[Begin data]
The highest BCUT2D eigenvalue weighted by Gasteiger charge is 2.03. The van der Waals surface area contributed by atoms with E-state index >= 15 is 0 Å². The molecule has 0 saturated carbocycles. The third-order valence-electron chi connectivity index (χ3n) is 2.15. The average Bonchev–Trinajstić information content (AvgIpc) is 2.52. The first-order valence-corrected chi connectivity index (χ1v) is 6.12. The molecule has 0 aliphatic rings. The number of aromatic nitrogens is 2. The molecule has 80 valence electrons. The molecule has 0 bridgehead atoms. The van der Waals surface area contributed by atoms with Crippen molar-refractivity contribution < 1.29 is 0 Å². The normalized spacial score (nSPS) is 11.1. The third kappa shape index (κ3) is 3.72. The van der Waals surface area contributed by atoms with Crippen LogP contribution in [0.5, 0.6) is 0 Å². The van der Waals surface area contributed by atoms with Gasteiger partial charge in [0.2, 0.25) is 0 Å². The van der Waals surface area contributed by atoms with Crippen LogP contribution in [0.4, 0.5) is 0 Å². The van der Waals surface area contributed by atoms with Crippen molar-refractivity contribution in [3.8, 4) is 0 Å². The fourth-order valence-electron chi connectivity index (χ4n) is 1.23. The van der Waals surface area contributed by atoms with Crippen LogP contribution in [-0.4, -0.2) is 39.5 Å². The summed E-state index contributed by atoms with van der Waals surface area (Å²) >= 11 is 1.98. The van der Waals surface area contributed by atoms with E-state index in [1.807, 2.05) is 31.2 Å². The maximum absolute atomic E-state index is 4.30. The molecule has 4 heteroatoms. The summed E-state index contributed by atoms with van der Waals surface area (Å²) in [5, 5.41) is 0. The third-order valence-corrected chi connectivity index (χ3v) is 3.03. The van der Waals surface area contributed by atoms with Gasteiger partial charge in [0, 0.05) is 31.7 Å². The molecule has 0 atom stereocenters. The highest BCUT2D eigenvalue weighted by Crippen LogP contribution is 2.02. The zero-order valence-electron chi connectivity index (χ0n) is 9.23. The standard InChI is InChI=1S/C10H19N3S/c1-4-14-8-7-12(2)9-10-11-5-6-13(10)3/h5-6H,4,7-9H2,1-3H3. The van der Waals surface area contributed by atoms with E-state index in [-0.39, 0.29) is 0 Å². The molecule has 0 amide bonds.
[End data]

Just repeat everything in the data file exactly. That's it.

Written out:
The highest BCUT2D eigenvalue weighted by Gasteiger charge is 2.03. The van der Waals surface area contributed by atoms with E-state index >= 15 is 0 Å². The molecule has 0 saturated carbocycles. The third-order valence-electron chi connectivity index (χ3n) is 2.15. The average Bonchev–Trinajstić information content (AvgIpc) is 2.52. The first-order valence-corrected chi connectivity index (χ1v) is 6.12. The molecule has 0 aliphatic rings. The number of aromatic nitrogens is 2. The molecule has 80 valence electrons. The molecule has 0 bridgehead atoms. The van der Waals surface area contributed by atoms with Crippen molar-refractivity contribution < 1.29 is 0 Å². The normalized spacial score (nSPS) is 11.1. The third kappa shape index (κ3) is 3.72. The van der Waals surface area contributed by atoms with Crippen LogP contribution in [0.5, 0.6) is 0 Å². The van der Waals surface area contributed by atoms with Gasteiger partial charge in [0.2, 0.25) is 0 Å². The van der Waals surface area contributed by atoms with Crippen LogP contribution in [0.4, 0.5) is 0 Å². The van der Waals surface area contributed by atoms with Crippen molar-refractivity contribution in [3.8, 4) is 0 Å². The fourth-order valence-electron chi connectivity index (χ4n) is 1.23. The van der Waals surface area contributed by atoms with Crippen LogP contribution in [-0.4, -0.2) is 39.5 Å². The summed E-state index contributed by atoms with van der Waals surface area (Å²) >= 11 is 1.98. The van der Waals surface area contributed by atoms with E-state index in [1.807, 2.05) is 31.2 Å². The maximum absolute atomic E-state index is 4.30. The molecule has 4 heteroatoms. The summed E-state index contributed by atoms with van der Waals surface area (Å²) in [5, 5.41) is 0. The third-order valence-corrected chi connectivity index (χ3v) is 3.03. The van der Waals surface area contributed by atoms with Gasteiger partial charge in [0, 0.05) is 31.7 Å². The molecule has 0 atom stereocenters. The highest BCUT2D eigenvalue weighted by Crippen LogP contribution is 2.02. The zero-order valence-electron chi connectivity index (χ0n) is 9.23. The standard InChI is InChI=1S/C10H19N3S/c1-4-14-8-7-12(2)9-10-11-5-6-13(10)3/h5-6H,4,7-9H2,1-3H3. The van der Waals surface area contributed by atoms with E-state index in [-0.39, 0.29) is 0 Å². The molecule has 0 amide bonds.